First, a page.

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Global sulfur emissions in the 1990s

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  • David I. Stern

    (Centre for Resource and Environmental Studies, Australian National University)

Abstract

This paper provides global and country by country estimates of sulfur emissions for the early and mid-1990s. Raw estimates are obtained in two ways. For countries with published data we compile that data from the available sources. For the remaining countries, we use either the decomposition model estimated by Stern (1999), the first differences environmental Kuznets curve model estimated by Stern and Common (2001), or simple extrapolation depending on the availability of data on the explanatory variables. We then examine the compatibility of these estimates with the ASL estimates for 1990. Based on these and other comparisons we construct a preferred database for 1850-1999 and discuss the main movements in the 1990s. The data is available from the datasite.

Suggested Citation

  • David I. Stern, 2001. "Global sulfur emissions in the 1990s," Working Papers in Ecological Economics 0103, Australian National University, Centre for Resource and Environmental Studies, Ecological Economics Program.
  • Handle: RePEc:anu:wpieep:0103
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    File URL: http://een.anu.edu.au/download_files/eep0103.pdf
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    References listed on IDEAS

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    1. Beckerman, Wilfred, 1992. "Economic growth and the environment: Whose growth? whose environment?," World Development, Elsevier, vol. 20(4), pages 481-496, April.
    2. Stern, David I. & Common, Michael S., 2001. "Is There an Environmental Kuznets Curve for Sulfur?," Journal of Environmental Economics and Management, Elsevier, vol. 41(2), pages 162-178, March.
    3. David I. Stern, 2012. "Ecological Economics," Crawford School Research Papers 1203, Crawford School of Public Policy, The Australian National University.
    4. Martinez-Alier, J., 1995. "The environment as a luxury good or "too poor to be green"?," Ecological Economics, Elsevier, vol. 13(1), pages 1-10, April.
    5. Stern, David I., 2002. "Explaining changes in global sulfur emissions: an econometric decomposition approach," Ecological Economics, Elsevier, vol. 42(1-2), pages 201-220, August.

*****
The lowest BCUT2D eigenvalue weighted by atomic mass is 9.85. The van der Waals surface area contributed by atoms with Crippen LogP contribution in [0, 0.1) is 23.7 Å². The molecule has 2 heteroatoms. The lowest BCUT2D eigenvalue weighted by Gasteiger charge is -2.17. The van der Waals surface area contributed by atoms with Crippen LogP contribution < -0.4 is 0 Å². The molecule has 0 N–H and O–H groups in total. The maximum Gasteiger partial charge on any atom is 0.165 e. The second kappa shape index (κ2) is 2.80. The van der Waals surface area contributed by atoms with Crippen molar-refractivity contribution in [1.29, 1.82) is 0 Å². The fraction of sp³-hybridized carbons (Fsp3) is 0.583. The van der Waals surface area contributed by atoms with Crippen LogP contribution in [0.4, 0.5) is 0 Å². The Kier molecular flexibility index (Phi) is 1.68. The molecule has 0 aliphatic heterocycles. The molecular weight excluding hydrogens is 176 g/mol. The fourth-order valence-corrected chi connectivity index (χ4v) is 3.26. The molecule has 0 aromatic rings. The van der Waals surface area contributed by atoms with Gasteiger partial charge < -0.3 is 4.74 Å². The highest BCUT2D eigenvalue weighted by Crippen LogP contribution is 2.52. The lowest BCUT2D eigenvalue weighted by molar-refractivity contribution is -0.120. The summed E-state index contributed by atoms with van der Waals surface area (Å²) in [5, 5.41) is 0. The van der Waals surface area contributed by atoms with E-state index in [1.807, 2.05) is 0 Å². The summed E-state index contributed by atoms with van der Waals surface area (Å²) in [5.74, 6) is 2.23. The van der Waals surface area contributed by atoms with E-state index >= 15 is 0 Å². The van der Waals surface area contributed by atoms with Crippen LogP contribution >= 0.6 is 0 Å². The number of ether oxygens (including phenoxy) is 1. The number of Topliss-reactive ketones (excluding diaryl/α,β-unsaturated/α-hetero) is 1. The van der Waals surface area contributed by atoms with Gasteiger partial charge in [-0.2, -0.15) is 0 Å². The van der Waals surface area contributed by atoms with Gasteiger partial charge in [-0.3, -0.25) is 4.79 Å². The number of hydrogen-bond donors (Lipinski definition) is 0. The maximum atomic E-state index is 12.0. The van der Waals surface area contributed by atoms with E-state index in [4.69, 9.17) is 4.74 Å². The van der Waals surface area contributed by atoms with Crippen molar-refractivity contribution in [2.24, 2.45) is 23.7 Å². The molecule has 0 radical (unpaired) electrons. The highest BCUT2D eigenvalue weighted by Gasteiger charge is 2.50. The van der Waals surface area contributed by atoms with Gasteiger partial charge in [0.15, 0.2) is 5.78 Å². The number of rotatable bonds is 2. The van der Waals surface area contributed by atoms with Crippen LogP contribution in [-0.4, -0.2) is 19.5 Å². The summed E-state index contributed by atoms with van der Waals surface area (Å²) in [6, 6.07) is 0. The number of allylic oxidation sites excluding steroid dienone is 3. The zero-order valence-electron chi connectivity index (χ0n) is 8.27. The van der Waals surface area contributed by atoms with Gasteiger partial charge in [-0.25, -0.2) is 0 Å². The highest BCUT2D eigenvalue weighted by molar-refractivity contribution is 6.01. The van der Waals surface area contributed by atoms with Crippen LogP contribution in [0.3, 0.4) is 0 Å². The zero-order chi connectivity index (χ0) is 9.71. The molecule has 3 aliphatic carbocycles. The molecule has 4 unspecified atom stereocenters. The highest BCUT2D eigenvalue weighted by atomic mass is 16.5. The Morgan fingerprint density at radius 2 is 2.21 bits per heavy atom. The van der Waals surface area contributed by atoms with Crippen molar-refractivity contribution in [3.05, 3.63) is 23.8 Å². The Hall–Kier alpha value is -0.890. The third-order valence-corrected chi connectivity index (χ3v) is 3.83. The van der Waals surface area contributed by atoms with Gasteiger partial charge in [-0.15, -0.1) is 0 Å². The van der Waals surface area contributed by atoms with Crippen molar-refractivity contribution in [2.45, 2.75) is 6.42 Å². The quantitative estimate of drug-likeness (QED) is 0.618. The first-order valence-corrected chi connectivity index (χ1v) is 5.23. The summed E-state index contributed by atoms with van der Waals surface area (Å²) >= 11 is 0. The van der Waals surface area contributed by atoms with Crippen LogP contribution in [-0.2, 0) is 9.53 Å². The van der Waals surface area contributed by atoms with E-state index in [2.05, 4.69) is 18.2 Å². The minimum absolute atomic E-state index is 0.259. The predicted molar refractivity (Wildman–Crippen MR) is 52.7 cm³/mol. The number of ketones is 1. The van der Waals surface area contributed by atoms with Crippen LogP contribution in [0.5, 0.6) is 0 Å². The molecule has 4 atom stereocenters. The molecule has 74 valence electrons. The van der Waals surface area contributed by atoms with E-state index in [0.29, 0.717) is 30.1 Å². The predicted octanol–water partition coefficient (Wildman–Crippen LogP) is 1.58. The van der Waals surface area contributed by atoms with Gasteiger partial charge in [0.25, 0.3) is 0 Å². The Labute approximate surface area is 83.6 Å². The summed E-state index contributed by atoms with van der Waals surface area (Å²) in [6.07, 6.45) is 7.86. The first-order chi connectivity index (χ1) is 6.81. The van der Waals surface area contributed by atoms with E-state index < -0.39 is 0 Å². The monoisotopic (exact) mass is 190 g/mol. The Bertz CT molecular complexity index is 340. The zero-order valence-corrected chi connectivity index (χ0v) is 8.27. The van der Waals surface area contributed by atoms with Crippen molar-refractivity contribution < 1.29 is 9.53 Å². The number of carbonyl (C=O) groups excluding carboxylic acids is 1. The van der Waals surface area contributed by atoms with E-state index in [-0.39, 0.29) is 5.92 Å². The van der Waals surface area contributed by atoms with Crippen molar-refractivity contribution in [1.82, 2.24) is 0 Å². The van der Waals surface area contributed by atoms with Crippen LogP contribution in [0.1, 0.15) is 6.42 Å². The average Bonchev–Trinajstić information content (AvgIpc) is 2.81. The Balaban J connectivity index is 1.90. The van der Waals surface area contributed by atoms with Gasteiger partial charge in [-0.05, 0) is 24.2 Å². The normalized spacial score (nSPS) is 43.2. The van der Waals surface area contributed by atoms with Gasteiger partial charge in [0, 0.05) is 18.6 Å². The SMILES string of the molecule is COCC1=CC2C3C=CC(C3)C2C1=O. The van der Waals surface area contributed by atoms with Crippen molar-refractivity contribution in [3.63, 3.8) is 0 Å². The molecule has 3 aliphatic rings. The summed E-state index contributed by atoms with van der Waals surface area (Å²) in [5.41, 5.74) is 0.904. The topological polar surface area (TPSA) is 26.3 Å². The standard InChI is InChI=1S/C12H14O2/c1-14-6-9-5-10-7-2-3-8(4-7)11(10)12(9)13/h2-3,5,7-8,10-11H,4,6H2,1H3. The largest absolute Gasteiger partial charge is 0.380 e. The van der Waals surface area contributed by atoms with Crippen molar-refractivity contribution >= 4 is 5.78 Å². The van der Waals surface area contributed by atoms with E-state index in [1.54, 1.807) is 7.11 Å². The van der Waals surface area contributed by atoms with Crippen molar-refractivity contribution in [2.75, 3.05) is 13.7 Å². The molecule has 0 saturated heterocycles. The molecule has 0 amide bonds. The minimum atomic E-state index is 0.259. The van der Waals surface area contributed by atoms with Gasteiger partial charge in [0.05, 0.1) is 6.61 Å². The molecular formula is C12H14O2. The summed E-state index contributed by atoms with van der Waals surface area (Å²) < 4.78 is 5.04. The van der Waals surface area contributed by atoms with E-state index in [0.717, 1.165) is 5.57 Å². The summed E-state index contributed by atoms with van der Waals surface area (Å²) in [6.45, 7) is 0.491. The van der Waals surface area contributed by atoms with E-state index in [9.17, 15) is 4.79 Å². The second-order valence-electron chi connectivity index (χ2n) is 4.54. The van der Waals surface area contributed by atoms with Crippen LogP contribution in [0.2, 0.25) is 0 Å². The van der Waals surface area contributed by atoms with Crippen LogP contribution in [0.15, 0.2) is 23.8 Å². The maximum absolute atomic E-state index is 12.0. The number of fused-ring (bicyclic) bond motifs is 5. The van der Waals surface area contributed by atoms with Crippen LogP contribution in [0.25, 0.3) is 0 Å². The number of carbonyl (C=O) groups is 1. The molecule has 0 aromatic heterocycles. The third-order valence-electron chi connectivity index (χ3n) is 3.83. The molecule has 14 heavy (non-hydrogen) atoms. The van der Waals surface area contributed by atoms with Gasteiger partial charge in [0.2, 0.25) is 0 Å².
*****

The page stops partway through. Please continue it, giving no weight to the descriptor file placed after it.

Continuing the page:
6. Zhang, Zhongxiang, 2000. "Decoupling China's Carbon Emissions Increase from Economic Growth: An Economic Analysis and Policy Implications," World Development, Elsevier, vol. 28(4), pages 739-752, April.
    7. Susmita Dasgupta & Benoit Laplante & Hua Wang & David Wheeler, 2002. "Confronting the Environmental Kuznets Curve," Journal of Economic Perspectives, American Economic Association, vol. 16(1), pages 147-168, Winter.
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    Cited by:

    1. CANCELO, M. Teresa, 2010. "The relationship between CO2 and sulphur emissions with income: an alternative explanation to the environmental Kuznets curve hypothesis," Applied Econometrics and International Development, Euro-American Association of Economic Development, vol. 10(1).
    2. DIAZ-VAZQUEZ, M. Rosario, 2009. "The Dissociation Between Emissions And Economic Growth: The Role Of Shocks Exogenous To The Environmental Kuznets Curve Model," Applied Econometrics and International Development, Euro-American Association of Economic Development, vol. 9(2).

    More about this item

    JEL classification:

    • Q53 - Agricultural and Natural Resource Economics; Environmental and Ecological Economics - - Environmental Economics - - - Air Pollution; Water Pollution; Noise; Hazardous Waste; Solid Waste; Recycling
    • Q56 - Agricultural and Natural Resource Economics; Environmental and Ecological Economics - - Environmental Economics - - - Environment and Development; Environment and Trade; Sustainability; Environmental Accounts and Accounting; Environmental Equity; Population Growth

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